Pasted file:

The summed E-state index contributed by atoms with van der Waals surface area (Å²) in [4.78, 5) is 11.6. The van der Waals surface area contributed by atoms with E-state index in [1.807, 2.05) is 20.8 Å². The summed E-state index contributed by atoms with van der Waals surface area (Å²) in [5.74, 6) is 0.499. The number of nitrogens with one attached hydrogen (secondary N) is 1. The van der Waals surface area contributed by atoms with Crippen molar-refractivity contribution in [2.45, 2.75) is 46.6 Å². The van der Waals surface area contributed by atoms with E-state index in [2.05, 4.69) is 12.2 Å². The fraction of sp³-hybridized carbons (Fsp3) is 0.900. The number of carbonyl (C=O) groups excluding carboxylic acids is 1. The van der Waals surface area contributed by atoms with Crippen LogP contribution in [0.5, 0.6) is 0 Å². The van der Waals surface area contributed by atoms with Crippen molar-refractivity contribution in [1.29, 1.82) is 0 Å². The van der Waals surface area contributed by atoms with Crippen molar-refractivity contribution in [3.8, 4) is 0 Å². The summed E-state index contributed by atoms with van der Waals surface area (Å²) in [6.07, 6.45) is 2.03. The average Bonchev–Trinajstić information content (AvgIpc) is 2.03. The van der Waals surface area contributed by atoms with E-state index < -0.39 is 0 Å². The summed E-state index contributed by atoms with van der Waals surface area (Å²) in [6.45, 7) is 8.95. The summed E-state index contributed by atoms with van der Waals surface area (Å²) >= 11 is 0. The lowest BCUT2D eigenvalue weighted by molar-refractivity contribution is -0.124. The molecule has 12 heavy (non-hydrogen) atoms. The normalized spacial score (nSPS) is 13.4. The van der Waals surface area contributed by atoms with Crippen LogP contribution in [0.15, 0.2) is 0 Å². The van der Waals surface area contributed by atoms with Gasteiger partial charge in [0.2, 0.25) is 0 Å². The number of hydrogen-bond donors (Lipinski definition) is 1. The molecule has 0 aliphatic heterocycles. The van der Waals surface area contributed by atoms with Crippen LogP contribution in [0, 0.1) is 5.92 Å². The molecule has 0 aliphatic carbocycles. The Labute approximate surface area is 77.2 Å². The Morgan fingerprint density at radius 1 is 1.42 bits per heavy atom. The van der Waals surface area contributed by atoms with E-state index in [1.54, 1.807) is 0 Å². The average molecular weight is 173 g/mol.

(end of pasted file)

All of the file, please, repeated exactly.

The summed E-state index contributed by atoms with van der Waals surface area (Å²) in [4.78, 5) is 11.6. The van der Waals surface area contributed by atoms with E-state index in [1.807, 2.05) is 20.8 Å². The summed E-state index contributed by atoms with van der Waals surface area (Å²) in [5.74, 6) is 0.499. The number of nitrogens with one attached hydrogen (secondary N) is 1. The van der Waals surface area contributed by atoms with Crippen molar-refractivity contribution in [2.45, 2.75) is 46.6 Å². The van der Waals surface area contributed by atoms with E-state index in [2.05, 4.69) is 12.2 Å². The fraction of sp³-hybridized carbons (Fsp3) is 0.900. The number of carbonyl (C=O) groups excluding carboxylic acids is 1. The van der Waals surface area contributed by atoms with Crippen LogP contribution in [0.5, 0.6) is 0 Å². The van der Waals surface area contributed by atoms with Crippen molar-refractivity contribution in [1.29, 1.82) is 0 Å². The van der Waals surface area contributed by atoms with Crippen molar-refractivity contribution in [3.8, 4) is 0 Å². The summed E-state index contributed by atoms with van der Waals surface area (Å²) in [6.07, 6.45) is 2.03. The average Bonchev–Trinajstić information content (AvgIpc) is 2.03. The van der Waals surface area contributed by atoms with E-state index < -0.39 is 0 Å². The summed E-state index contributed by atoms with van der Waals surface area (Å²) in [6.45, 7) is 8.95. The summed E-state index contributed by atoms with van der Waals surface area (Å²) >= 11 is 0. The lowest BCUT2D eigenvalue weighted by molar-refractivity contribution is -0.124. The molecule has 12 heavy (non-hydrogen) atoms. The normalized spacial score (nSPS) is 13.4. The van der Waals surface area contributed by atoms with Crippen LogP contribution in [0.15, 0.2) is 0 Å². The van der Waals surface area contributed by atoms with Gasteiger partial charge in [0.2, 0.25) is 0 Å². The number of hydrogen-bond donors (Lipinski definition) is 1. The molecule has 0 aliphatic heterocycles. The van der Waals surface area contributed by atoms with Crippen LogP contribution in [0, 0.1) is 5.92 Å². The molecule has 0 aliphatic carbocycles. The Labute approximate surface area is 77.2 Å². The Morgan fingerprint density at radius 1 is 1.42 bits per heavy atom. The van der Waals surface area contributed by atoms with E-state index in [1.54, 1.807) is 0 Å². The average molecular weight is 173 g/mol.